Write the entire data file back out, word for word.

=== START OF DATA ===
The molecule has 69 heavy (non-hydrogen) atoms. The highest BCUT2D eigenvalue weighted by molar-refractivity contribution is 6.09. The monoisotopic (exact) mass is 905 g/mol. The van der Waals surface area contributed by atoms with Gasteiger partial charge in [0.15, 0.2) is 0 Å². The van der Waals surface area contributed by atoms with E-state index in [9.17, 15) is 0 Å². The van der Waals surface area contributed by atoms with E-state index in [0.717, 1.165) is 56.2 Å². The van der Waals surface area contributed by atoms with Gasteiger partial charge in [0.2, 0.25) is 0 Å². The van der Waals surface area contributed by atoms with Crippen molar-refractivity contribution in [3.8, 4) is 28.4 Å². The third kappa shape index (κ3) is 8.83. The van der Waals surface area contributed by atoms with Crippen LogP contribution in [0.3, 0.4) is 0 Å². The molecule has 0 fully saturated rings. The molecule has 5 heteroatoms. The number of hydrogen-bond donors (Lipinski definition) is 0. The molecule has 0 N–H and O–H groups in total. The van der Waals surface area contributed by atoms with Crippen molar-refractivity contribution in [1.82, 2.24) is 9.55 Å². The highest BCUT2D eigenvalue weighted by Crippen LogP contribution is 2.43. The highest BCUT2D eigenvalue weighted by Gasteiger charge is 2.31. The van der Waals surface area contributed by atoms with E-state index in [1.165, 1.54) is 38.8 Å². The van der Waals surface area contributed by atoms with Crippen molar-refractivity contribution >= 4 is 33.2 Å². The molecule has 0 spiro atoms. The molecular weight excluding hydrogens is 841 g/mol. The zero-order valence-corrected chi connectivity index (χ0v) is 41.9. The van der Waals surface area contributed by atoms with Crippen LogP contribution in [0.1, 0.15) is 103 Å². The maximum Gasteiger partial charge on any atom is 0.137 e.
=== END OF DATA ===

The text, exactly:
The molecule has 69 heavy (non-hydrogen) atoms. The highest BCUT2D eigenvalue weighted by molar-refractivity contribution is 6.09. The monoisotopic (exact) mass is 905 g/mol. The van der Waals surface area contributed by atoms with Gasteiger partial charge in [0.15, 0.2) is 0 Å². The van der Waals surface area contributed by atoms with E-state index in [9.17, 15) is 0 Å². The van der Waals surface area contributed by atoms with E-state index in [0.717, 1.165) is 56.2 Å². The van der Waals surface area contributed by atoms with Gasteiger partial charge in [0.2, 0.25) is 0 Å². The van der Waals surface area contributed by atoms with Crippen molar-refractivity contribution in [3.8, 4) is 28.4 Å². The third kappa shape index (κ3) is 8.83. The van der Waals surface area contributed by atoms with Crippen LogP contribution in [0.3, 0.4) is 0 Å². The molecule has 0 fully saturated rings. The molecule has 5 heteroatoms. The number of hydrogen-bond donors (Lipinski definition) is 0. The molecule has 0 N–H and O–H groups in total. The van der Waals surface area contributed by atoms with Crippen molar-refractivity contribution in [1.82, 2.24) is 9.55 Å². The highest BCUT2D eigenvalue weighted by Crippen LogP contribution is 2.43. The highest BCUT2D eigenvalue weighted by Gasteiger charge is 2.31. The van der Waals surface area contributed by atoms with E-state index in [1.165, 1.54) is 38.8 Å². The van der Waals surface area contributed by atoms with Crippen molar-refractivity contribution >= 4 is 33.2 Å². The molecule has 0 spiro atoms. The molecular weight excluding hydrogens is 841 g/mol. The zero-order valence-corrected chi connectivity index (χ0v) is 41.9. The van der Waals surface area contributed by atoms with Crippen LogP contribution in [0.1, 0.15) is 103 Å². The maximum Gasteiger partial charge on any atom is 0.137 e.